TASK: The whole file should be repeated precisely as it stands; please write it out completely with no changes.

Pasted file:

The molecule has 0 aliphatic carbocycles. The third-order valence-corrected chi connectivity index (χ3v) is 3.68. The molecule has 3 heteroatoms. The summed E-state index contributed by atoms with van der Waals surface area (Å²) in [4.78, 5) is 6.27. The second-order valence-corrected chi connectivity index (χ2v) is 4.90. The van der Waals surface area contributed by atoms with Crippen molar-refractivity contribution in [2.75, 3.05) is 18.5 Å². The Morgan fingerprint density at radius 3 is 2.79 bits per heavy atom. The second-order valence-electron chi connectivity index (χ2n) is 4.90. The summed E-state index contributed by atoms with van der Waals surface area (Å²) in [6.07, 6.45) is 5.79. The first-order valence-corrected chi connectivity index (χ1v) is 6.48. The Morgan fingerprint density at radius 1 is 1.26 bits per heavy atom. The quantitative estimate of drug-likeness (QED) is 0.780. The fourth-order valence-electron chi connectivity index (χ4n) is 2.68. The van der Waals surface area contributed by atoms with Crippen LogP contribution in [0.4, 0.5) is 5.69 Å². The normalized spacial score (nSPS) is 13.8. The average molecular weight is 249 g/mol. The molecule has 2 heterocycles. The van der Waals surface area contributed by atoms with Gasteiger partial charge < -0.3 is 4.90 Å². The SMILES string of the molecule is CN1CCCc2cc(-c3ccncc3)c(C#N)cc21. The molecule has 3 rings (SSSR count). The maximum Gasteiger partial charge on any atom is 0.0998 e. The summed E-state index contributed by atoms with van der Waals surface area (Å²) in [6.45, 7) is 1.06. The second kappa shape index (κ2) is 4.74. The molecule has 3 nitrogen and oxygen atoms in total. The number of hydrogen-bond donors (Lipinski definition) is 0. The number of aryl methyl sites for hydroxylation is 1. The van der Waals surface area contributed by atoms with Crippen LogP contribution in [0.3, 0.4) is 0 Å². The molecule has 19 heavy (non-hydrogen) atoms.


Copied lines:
The molecule has 0 aliphatic carbocycles. The third-order valence-corrected chi connectivity index (χ3v) is 3.68. The molecule has 3 heteroatoms. The summed E-state index contributed by atoms with van der Waals surface area (Å²) in [4.78, 5) is 6.27. The second-order valence-corrected chi connectivity index (χ2v) is 4.90. The van der Waals surface area contributed by atoms with Crippen molar-refractivity contribution in [2.75, 3.05) is 18.5 Å². The Morgan fingerprint density at radius 3 is 2.79 bits per heavy atom. The second-order valence-electron chi connectivity index (χ2n) is 4.90. The summed E-state index contributed by atoms with van der Waals surface area (Å²) in [6.07, 6.45) is 5.79. The first-order valence-corrected chi connectivity index (χ1v) is 6.48. The Morgan fingerprint density at radius 1 is 1.26 bits per heavy atom. The quantitative estimate of drug-likeness (QED) is 0.780. The fourth-order valence-electron chi connectivity index (χ4n) is 2.68. The van der Waals surface area contributed by atoms with Crippen LogP contribution in [0.4, 0.5) is 5.69 Å². The normalized spacial score (nSPS) is 13.8. The average molecular weight is 249 g/mol. The molecule has 2 heterocycles. The van der Waals surface area contributed by atoms with Gasteiger partial charge < -0.3 is 4.90 Å². The SMILES string of the molecule is CN1CCCc2cc(-c3ccncc3)c(C#N)cc21. The molecule has 3 rings (SSSR count). The maximum Gasteiger partial charge on any atom is 0.0998 e. The summed E-state index contributed by atoms with van der Waals surface area (Å²) in [6.45, 7) is 1.06. The second kappa shape index (κ2) is 4.74. The molecule has 3 nitrogen and oxygen atoms in total. The number of hydrogen-bond donors (Lipinski definition) is 0. The number of aryl methyl sites for hydroxylation is 1. The van der Waals surface area contributed by atoms with Crippen LogP contribution in [0.3, 0.4) is 0 Å². The molecule has 19 heavy (non-hydrogen) atoms.